Reread and Review: Coraline by Neil Gaiman


October is the perfect time of the year to curl with a book of a certain horrific nature. Ghouls, ghosts, gore, and things that go bump in the night that are guaranteed to send a shiver down your spine or sleeping with the light on. Just for the one night of course.

There’s just one problem though with that for me— I’m not much of a horror fan.

Whether it comes to books, movies, or TV shows, horror just isn’t my thing. It has less to do with being squeamish and more to do with horror as a genre just doesn’t keep my attention for long, or the characters are all idiots who are too stupid to live. If you’re really into horror (which is completely alright), never watch a horror movie with me because I will start riffing on it. You have been warned.

Yet there is one book that has a creepy Halloween vibe (there’s a reason I can never look at a Lalaloopsy doll without suspicion) and manages to keep my attention— Coraline by Neil Gaiman.

Coraline was published in 2002 by English author Neil Gaiman, and a movie was made in 2009— though my review is entirely focused on the book. Despite generally writing books aimed at an older audience, Coraline is instead aimed at a much younger one. In fact, when I first picked it up years ago, it was in the children’s section of my local library.

Coraline can best be described as as a slightly older and darker version of Alice in Wonderland or a more modern version of a Grimm fairy-tale. It’s about a young girl named Coraline (not Caroline) who has just moved to a new house with her parents. The house being rather large, has other tenants— a man who lives upstairs and is training mice— and two older woman who used to be actresses.

Not too long into her new home Coraline finds a mysterious door that supposedly leads to nowhere. Upon closer inspection it leads to the Other World, with other versions of the building tenants, and parents who are far more attentive than her own. Everything seems perfect, except for the fact her Other Parents have buttons for eyes, and are eager to give her a pair of her own. When she refuses, her real parents go missing, it’s up to Coraline to find them, and outsmart her Other Mother.

The Good

Coraline, is a quick and easy read due to its intended audience, and there are no real major twists. However it can still be enjoyed by an older audience with a few lines and references (such as a certain Scottish play that can’t be named) that my younger self didn’t catch through the first read through. Depending on who you are this could be a good thing or a bad one. Personally, as long as the story is entertaining, I don’t care about the length.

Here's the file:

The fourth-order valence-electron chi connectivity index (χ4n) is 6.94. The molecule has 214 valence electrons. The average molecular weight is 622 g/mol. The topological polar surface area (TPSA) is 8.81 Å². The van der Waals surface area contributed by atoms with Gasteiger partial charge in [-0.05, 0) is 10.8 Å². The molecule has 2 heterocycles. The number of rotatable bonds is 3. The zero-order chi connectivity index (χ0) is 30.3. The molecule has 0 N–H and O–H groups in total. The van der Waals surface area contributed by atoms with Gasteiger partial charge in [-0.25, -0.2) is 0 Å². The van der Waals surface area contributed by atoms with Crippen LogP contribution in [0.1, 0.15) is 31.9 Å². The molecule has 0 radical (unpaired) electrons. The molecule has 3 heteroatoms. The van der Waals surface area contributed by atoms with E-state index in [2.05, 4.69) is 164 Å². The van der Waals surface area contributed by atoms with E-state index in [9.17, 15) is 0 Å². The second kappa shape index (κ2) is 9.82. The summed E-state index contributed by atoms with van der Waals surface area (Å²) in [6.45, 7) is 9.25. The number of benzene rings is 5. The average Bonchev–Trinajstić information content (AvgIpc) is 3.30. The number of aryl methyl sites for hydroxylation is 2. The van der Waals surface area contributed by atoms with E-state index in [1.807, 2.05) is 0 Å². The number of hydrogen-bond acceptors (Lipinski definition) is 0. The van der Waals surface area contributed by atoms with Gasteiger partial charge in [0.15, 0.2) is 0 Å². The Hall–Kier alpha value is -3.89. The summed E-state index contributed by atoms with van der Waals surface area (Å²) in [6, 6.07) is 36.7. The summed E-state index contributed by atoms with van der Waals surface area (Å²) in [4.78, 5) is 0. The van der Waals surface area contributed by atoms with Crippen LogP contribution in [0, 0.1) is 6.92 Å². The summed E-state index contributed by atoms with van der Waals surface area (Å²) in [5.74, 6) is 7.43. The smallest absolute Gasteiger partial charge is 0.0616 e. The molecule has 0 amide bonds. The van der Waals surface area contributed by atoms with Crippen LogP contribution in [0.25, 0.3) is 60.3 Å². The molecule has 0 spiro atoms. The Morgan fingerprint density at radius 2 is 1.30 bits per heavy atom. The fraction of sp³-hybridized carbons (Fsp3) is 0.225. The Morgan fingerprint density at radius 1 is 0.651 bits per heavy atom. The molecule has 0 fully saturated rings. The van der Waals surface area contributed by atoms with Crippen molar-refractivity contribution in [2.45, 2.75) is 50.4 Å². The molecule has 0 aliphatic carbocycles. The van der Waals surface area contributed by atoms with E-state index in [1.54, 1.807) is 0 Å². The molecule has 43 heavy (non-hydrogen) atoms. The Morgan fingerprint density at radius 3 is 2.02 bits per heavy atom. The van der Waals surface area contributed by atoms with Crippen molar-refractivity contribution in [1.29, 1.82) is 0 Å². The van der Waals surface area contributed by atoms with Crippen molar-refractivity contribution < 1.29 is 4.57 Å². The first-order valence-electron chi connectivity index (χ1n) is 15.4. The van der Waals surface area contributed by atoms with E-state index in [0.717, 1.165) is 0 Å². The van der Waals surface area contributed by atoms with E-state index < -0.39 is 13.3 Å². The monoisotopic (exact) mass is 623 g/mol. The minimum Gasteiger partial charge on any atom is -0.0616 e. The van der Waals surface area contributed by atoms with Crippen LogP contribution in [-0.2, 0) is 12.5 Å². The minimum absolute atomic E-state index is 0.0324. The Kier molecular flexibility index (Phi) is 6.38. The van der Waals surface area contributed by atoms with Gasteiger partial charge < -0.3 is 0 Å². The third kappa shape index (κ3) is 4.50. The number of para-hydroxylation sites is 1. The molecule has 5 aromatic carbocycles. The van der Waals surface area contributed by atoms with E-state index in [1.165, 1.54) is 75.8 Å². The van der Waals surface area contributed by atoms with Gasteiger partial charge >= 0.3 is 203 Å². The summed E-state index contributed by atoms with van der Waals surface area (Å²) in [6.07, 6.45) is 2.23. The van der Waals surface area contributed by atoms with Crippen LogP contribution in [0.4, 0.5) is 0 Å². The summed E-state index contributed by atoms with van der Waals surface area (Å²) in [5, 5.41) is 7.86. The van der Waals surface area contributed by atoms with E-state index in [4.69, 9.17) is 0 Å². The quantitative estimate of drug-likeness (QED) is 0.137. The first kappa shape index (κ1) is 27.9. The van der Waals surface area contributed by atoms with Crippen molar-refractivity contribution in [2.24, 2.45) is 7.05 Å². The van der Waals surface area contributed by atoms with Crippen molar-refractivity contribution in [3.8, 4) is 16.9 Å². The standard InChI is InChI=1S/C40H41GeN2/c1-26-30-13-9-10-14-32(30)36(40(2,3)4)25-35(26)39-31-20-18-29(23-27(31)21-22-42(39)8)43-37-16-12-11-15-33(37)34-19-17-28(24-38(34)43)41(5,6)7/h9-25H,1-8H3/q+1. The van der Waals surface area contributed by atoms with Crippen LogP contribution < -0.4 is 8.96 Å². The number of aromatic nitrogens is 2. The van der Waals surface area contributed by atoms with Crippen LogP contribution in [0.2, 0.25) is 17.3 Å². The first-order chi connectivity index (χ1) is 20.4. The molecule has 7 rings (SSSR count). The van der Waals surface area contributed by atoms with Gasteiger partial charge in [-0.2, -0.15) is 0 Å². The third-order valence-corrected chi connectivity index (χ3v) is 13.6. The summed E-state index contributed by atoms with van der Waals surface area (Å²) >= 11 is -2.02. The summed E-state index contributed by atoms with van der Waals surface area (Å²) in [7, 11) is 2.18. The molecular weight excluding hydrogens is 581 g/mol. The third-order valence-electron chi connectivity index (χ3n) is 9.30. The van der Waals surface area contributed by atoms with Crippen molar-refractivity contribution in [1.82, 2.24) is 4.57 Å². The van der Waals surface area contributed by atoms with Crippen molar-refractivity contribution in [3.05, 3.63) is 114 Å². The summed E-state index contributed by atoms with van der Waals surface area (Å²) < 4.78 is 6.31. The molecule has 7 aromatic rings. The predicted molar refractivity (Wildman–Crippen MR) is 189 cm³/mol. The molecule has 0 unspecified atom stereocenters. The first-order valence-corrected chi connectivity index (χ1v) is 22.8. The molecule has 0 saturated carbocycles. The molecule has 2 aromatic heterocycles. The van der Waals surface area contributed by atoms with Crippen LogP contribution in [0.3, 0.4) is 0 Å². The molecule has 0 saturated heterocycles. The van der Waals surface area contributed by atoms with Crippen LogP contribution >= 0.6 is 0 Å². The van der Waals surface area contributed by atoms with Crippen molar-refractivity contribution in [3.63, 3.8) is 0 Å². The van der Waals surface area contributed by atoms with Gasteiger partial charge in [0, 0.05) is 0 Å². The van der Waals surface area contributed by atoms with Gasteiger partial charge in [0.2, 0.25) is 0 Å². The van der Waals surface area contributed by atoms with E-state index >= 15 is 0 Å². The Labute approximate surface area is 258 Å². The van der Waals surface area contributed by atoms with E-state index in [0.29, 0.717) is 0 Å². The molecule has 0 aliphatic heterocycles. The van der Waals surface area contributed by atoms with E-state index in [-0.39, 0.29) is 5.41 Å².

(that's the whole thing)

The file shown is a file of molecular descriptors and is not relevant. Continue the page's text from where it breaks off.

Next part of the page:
Like I pointed out earlier, Coraline can be compared to Alice in Wonderland, and like Alice in Wonderland, it has a talking cat that talks more in riddles than sense, and helps the main character. The Cheshire Cat has always been one of my favorite characters from the book, and the Cat (for only humans need names) is probably my favorite character from Coraline due to his sarcastic and snarky personality.

The Not So Good

Aside from the Cat, the characters can be kind of flat and boring, including Coraline herself who can be annoying, but I can see why. The book is aimed at a younger audience and characters in children’s literature can be simpler. Also, because the story revolves around Coraline, we see the characters through her eyes. As a pre-teen, Coraline acts likes a pre-teen, seeing her parents as merely boring parents who work too much and don’t spend time with her. But as the book goes on, she gradually starts to grow up and mature, realizing she’s being unfair to them. So while the characters might be annoying, because I understand why, they’re not intolerable.

My only other issue with the book is the ending. The book seems to have a natural spot where it could end. Instead, there’s a few more chapters and one more thing for Coraline to deal with. There are two bits of foreshadowing, but if it wasn’t for those two brief lines, it could be removed from the book without issue. It feels like it was just sort of tacked on in order to make the book slightly longer.

Does the Book Hold Up?

Yeah? It was never one of my most beloved books, but I didn’t dislike it either. The same remains true today. I did enjoy it, but it’s not one of my favorites. Honestly if it wasn’t for this review, I probably wouldn’t have reread it. If you haven’t checked it out yet and like a spooky story, or are looking for a good book for children to read, I definitely say give it a chance. I realize my review is rather short and brief, but that’s how the book was, short and brief.

Next month due to NaNoWriMo, there will be no Reread and Review. In December I’m going to feature a modern day Christmas classic.

Agree with my review? Disagree? Let me know in the comments.

—Kay S. Beckett


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